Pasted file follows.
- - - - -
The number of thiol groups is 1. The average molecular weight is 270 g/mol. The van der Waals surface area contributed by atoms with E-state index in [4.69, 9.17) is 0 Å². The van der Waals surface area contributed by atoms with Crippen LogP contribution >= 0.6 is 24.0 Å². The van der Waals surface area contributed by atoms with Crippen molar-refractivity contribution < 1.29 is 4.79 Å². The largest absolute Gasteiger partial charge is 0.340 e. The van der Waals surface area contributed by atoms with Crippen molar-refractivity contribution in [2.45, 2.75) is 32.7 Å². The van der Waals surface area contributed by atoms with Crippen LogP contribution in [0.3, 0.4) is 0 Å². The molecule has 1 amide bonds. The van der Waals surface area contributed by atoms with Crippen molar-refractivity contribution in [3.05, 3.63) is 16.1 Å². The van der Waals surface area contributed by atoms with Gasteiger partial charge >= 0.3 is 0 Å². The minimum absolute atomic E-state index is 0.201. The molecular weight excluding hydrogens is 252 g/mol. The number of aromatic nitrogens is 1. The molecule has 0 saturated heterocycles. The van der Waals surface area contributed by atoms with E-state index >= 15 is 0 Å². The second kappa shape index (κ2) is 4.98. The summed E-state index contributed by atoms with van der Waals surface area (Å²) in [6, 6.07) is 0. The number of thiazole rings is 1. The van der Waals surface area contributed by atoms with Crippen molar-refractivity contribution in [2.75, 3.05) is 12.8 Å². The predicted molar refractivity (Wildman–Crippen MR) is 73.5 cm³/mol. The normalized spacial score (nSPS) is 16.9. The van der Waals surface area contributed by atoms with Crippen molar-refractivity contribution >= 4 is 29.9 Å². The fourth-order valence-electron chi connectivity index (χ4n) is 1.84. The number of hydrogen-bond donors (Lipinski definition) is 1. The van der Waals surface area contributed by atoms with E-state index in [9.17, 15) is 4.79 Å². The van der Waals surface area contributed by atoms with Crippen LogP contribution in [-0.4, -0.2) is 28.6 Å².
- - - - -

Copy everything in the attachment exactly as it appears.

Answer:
The number of thiol groups is 1. The average molecular weight is 270 g/mol. The van der Waals surface area contributed by atoms with E-state index in [4.69, 9.17) is 0 Å². The van der Waals surface area contributed by atoms with Crippen LogP contribution >= 0.6 is 24.0 Å². The van der Waals surface area contributed by atoms with Crippen molar-refractivity contribution < 1.29 is 4.79 Å². The largest absolute Gasteiger partial charge is 0.340 e. The van der Waals surface area contributed by atoms with Crippen molar-refractivity contribution in [2.45, 2.75) is 32.7 Å². The van der Waals surface area contributed by atoms with Crippen LogP contribution in [0.3, 0.4) is 0 Å². The molecule has 1 amide bonds. The van der Waals surface area contributed by atoms with Crippen molar-refractivity contribution in [3.05, 3.63) is 16.1 Å². The van der Waals surface area contributed by atoms with Gasteiger partial charge >= 0.3 is 0 Å². The minimum absolute atomic E-state index is 0.201. The molecular weight excluding hydrogens is 252 g/mol. The number of aromatic nitrogens is 1. The molecule has 0 saturated heterocycles. The van der Waals surface area contributed by atoms with E-state index >= 15 is 0 Å². The second kappa shape index (κ2) is 4.98. The summed E-state index contributed by atoms with van der Waals surface area (Å²) in [6, 6.07) is 0. The number of thiazole rings is 1. The van der Waals surface area contributed by atoms with Crippen molar-refractivity contribution in [2.75, 3.05) is 12.8 Å². The predicted molar refractivity (Wildman–Crippen MR) is 73.5 cm³/mol. The normalized spacial score (nSPS) is 16.9. The van der Waals surface area contributed by atoms with Crippen molar-refractivity contribution >= 4 is 29.9 Å². The fourth-order valence-electron chi connectivity index (χ4n) is 1.84. The number of hydrogen-bond donors (Lipinski definition) is 1. The van der Waals surface area contributed by atoms with E-state index in [9.17, 15) is 4.79 Å². The van der Waals surface area contributed by atoms with Crippen LogP contribution in [-0.4, -0.2) is 28.6 Å².